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The Clot a Lump

 

“…then We made the clot into a little lump of flesh,”

 (Surat Al-Mu'minūn (The Believers): 14)

                           

                                           By: Dr. / Zaghloul El-Naggar

 

These miraculous words appear at the beginning of Surat Al-Mu'minun.  This Surah was revealed in Makkah and has a total of 118 ayahs excluding the basmallah (invocation of the name of Allah (SWT)).  The Surah was named as such due to the fact that it refers to the believers and describes some of their characteristics, which Allah (SWT) approves of and asks from His servants.

 

Tenets of faith in the Surah:

 

  1. Faith in Allah (SWT), His angels, books, Messengers, the day of judgement and in jannah (paradise) and hell.  Moreover, one should believe that only the believers, whom the Surah describes, will enter jannah.
  2. Complete belief and certainty that Allah (SWT) created man from soil.  He has prearranged the consecutive stages of development through which the embryo goes through inside the womb until it reaches its final and complete form.  The Surah also describes how believers firmly believe that life will be followed by death, after which one will be resurrected to be judged and rewarded with either eternal life in jannah or hellfire.  This is all because man was not created without purpose and will surely return to the Creator.
  3. Belief that Allah (SWT) is the Creator of the seven heavens, seven earths and all that is in or on them.  He (SWT) is the one who sends rain from the sky and has allowed us to live on this earth.  He (SWT) is able to take it all away if He so wishes.  Furthermore, Allah is the Creator of all the plants and living beings, and is the All-Knowing.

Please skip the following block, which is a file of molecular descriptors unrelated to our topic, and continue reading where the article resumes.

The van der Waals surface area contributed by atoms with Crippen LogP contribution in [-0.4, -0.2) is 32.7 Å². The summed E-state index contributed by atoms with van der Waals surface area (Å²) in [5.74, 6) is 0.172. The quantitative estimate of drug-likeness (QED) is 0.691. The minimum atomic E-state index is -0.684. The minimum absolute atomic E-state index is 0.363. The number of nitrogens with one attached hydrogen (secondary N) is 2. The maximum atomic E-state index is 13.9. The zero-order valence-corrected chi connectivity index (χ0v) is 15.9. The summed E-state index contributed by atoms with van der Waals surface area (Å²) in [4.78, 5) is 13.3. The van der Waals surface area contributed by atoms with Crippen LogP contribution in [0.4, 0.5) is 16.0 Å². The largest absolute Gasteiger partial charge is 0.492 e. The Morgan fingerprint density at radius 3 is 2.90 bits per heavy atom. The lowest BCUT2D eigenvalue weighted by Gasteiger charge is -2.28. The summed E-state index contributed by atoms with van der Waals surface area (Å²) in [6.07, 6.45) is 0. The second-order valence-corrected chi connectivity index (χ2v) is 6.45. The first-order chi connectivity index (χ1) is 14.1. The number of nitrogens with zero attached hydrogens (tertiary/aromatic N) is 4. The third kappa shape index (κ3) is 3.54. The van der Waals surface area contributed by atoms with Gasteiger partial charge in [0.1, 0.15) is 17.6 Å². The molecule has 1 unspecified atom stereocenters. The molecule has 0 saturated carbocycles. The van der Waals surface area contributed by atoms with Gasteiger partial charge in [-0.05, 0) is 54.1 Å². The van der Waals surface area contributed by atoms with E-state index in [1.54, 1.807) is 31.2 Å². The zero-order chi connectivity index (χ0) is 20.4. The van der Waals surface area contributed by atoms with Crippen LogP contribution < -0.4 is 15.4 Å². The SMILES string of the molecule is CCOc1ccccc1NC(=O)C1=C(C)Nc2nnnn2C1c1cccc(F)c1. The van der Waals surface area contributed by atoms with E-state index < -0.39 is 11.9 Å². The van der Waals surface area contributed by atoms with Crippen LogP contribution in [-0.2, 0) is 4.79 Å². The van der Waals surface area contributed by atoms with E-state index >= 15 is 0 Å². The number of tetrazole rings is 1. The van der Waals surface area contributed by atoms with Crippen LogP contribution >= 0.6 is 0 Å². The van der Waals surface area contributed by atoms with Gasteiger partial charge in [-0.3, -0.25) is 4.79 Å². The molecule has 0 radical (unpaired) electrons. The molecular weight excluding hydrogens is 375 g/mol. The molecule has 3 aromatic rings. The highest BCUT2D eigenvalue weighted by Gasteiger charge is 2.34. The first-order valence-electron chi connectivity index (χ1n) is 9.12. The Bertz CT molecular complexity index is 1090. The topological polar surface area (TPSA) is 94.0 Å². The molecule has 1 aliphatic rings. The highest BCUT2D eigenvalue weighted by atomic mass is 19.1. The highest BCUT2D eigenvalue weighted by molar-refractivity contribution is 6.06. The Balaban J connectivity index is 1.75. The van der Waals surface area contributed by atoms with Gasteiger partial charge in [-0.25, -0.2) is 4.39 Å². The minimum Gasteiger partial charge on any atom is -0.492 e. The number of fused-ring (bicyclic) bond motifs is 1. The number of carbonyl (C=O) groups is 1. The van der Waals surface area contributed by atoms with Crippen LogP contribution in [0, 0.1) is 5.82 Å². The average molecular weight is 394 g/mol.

4. Surrendering to the oneness of the message received from the heavens.  This involves believing in the brotherhood between the Prophets and Messengers who were all involved in the same da’wa (missionary activity) that called for people to believe in the Oneness of the Creator (SWT), i.e. that He has no partner, child nor competitor.  Allah (SWT) also distinguishes in the Surah between His attributes and those of His creation, and emphasizes that He (SWT) is Incomparable.  ž
  5. The firm belief that Allah (SWT) knows all that is seen and unseen, is the Best of Providers, is the One who blesses us with life and takes it away from us, and is the Lord of the throne.  Associating partners with Allah (SWT) is disbelieving, and disbelievers eventually will loose.
  6. Belief that, once dead, there is no returning until the Day of Judgment.  During this period, those who have died are in a state of barzakh (a state that acts a barrier between death and resurrection) where they await the blowing of the trumpet.  After the first blow, all those on earth will die, and after the second, all the dead will be brought back to life.
  7. Firm belief that the successful ones are those whose scales will be heavy on the Day of Judgment (with good deeds), and that those whose scales are light will be sent to eternal hellfire.

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Signs of creation in Surat Al-Mu’minun:

 

  1. Reference to the creation of man from soil (an extract of clay).
  2. A thorough description of the stages of development of the fetus, starting from a nutfah (mixed drops of the male and female sexual discharge), to an ‘alaqa (clot of blood), to a mudgha (lump of flesh) and finally, to bones encompassed by flesh.  The end result is another human being.  This was revealed at a time when it was thought that a new-born started its development as a miniature version of itself as a result of either a drop of maternal menstrual blood or paternal semen.  It was believed that size was the only difference between the first day of the fetus’ existence and the day of birth.  We now know that the change in the length of the fetus that occurs from one stage to another is of only a few millimeters, and sometimes of even a fraction of a millimeter.  The fact that the Holy Qur’an accurately describes these stages of development, without the availability of modern technology or any form of imaging devices at the time of revelation, is a clear sign of the miraculous nature of the Qur’an.